Allen Frances

Saving Normal An Insider’s Revolt Against Out-of-Control Psychiatric Diagnosis, DSM-5, Big Pharma and the Medicalization of Ordinary Life Publication date : October 3, 2013

Allen Frances, a specialist in personality disorders, is Professor Emeritus and former Chair of the Department of Psychiatry and Behavioural Sciences at Duke University, North Carolina. He chaired the DSM-IV Task Force. The New York Times described him as ‘the most powerful psychiatrist in America’.

Since the 1950s, the Diagnostic and Statistical Manual of Mental Disorders (DSM) has been internationally recognised as the ‘bible of psychiatry’. Published regularly by the American Psychiatric Association, it provides the standard classification of mental disorders, listing symptoms and treatments. The fifth edition was recently published in English, provoking an immediate controversy which has already spread to Europe.
Allen Frances, who chaired the DSM’s previous edition (2000), has become a powerful critic of the new edition. His book is a scathing critique of what he considers to be psychiatry’s dangerous excesses.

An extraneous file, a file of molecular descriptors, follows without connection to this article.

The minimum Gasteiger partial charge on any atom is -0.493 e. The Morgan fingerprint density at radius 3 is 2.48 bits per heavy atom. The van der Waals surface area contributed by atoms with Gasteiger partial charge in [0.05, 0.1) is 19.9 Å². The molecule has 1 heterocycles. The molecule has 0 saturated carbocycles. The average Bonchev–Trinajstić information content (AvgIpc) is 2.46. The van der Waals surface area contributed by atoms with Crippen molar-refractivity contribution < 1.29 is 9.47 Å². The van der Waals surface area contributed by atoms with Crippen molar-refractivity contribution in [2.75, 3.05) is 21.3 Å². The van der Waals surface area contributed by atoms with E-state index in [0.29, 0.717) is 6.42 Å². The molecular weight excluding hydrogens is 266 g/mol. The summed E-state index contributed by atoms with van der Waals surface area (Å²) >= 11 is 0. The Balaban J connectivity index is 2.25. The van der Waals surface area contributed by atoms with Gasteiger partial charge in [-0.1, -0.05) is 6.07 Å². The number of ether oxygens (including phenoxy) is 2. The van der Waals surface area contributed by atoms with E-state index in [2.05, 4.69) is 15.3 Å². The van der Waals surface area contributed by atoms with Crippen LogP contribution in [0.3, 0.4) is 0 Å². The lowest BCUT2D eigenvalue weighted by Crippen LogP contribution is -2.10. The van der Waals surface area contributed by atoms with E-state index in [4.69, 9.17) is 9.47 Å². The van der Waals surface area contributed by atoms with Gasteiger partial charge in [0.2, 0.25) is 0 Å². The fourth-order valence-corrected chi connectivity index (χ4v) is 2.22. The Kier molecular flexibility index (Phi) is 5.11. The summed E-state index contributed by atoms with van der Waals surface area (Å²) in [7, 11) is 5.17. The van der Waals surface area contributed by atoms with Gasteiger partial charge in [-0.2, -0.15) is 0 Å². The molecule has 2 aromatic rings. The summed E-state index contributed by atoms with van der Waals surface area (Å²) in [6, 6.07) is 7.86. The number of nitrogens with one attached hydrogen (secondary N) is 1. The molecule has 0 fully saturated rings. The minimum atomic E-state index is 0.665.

Everyone experiences worries, disappointments, setbacks and loss. These challenges are a normal part of life. However, there is a growing tendency to diagnose such aspects of existence as ‘mental disorders’ requiring medical treatment. Such unnecessary medicalization is denounced here.
Frances cautions that psychiatry has lost sight of the difference between what is normal and what is pathological. Pressured in particular by pharmaceutical companies, psychiatry is in the process of converting millions of ‘normal’ people into ‘mental patients’ so that it can medicate them. And the new DSM-V exacerbates this trend.

• A serious critique of current psychiatry and its excesses by an eminent psychiatrist.
• A thorough study of the harmful effects of pharmaceutical lobbying.